This is Part III of our six-part series.

Note to readers from Kristina Gray: This is the third installment in a six-part series, with this chapter encompassing the reminiscing of old timers in their own words or according to my University of Minnesota, Crookston students’ interviews and writing up what their grandparents told them. In addition to the six-part series which will continue once a week through April, join me on a look into the past in the Crookston Daily Times’ 2013 Community Connections special edition, which publishes on Friday, April 26. In the meantime, I will be discussing Crookston’s earliest history on Wednesday, April 10 at the Crookston Library, beginning at 6 p.m. All are invited.

    One essay that stood out to me, that might have been titled “Accident Prone Grandpa,” was written by Ross Anderson, whom I wrote about earlier. He described his grandfather Roy Anderson’s life in such a way.  
    He was born with the help of a midwife on September 21, 1929, one of nine children. His oft used quote for all of his children and grandchildren was, “always be careful.”  Ross wrote, “Growing up on the farm, my grandpa was very busy…Back then he helped milk the cows, cleaned in the barn, worked with horses, and even ran his dad’s saw mill.  My grandpa hated horses!  He had the worst experiences with them, he was kicked by them, stepped on by them and even had runaways.”  

    This happened because Roy Anderson started helping his dad with everything and anything he could when he was only 4-5 years old.  A serious accident happened on his fifth birthday while he was running the saw mill and he nearly cut his thumb off.  No stitches then because that would have involved a doctor’s bill.  He also fell in the cellar and his lip was gashed on a nail. He didn’t get stitches for that either.  Another bad accident occurred when he was 15 or 16 years old and he fell off the top of a “bunda” load on a trailer pulled by horses. A bunda was a stack of grain bundled after being harvested.  When he fell, it was right on his neck which he doesn’t remember but he admits that working on the farm was very dangerous back then.

    Another thing Ross’ grandpa remembers is cutting wood which helped him to get very strong.  They cut it to warm their house that had no insulation but also he and his brothers sold the wood for little or nothing to others who used it for fuel in the winter time.  His grandmother admits that during the Great Depression her family had some of their clothes made from feed sacks.  Since both grandparents grew up in small households, they always seemed to have what they needed.  In fact, his great grandpa was able to save enough money to build a bigger house for his large family.  His grandpa’s neighbors who had nothing would come to his house to stay or have supper with them. His family was always happy.”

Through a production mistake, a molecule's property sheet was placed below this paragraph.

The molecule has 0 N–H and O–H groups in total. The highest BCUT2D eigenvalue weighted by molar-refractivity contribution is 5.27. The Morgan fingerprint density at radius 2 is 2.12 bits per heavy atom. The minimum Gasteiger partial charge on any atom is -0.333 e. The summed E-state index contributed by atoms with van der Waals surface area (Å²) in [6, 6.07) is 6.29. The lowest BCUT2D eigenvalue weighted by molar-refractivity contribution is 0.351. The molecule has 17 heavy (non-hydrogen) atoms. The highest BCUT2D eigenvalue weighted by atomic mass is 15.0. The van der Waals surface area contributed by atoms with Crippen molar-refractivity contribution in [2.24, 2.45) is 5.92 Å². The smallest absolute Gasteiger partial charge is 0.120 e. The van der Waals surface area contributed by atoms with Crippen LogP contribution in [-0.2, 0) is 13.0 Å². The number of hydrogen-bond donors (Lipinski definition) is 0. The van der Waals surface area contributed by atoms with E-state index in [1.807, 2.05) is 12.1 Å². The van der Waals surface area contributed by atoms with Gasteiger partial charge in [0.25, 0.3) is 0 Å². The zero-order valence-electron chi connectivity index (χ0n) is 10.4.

Ross continued to describe both of his grandparents’ early childhood memories.  He wrote that his grandpa and siblings played games like softball, “steal sticks,” “hide and seek,” and “ante-I-over.”  They never had a TV or radio, until about 1950, when they got electricity. His grandpa liked to read and he read many books under lamp light in his bedroom, often running out of kerosene. Usually as children, they had to be outside if they wanted to do something, so Ross’ grandpa loved to explore in the woods when he was young. During the winter he loved to skate on the nearby frozen pond.  In contrast, the all-time favorite pastime for Ross’ grandmother was to play “restaurant” with her cousin.

     Sarah’s grandmother admitted that “food had changed a lot for her because of her Finnish heritage.  Finnish food was plain, like milk potatoes (which is like a soup) compared to what she eats now, such as pizza and spaghetti.”  Sarah asked her how clothing styles have changed, her grandmother said for school, “We didn’t wear slacks, we had to wear a dress.”  They also wore shoe covers over their shoes in order to protect them.  She also remembers they had to hand crank the car in order to get it started instead of turning a key.  To get to school, Sarah’s grandmother had to walk two miles to meet the bus stop to go to the Cromwell school district.  She remembered only having three kids in the first and second grades for her classmates but eventually graduating from high school with 28 kids.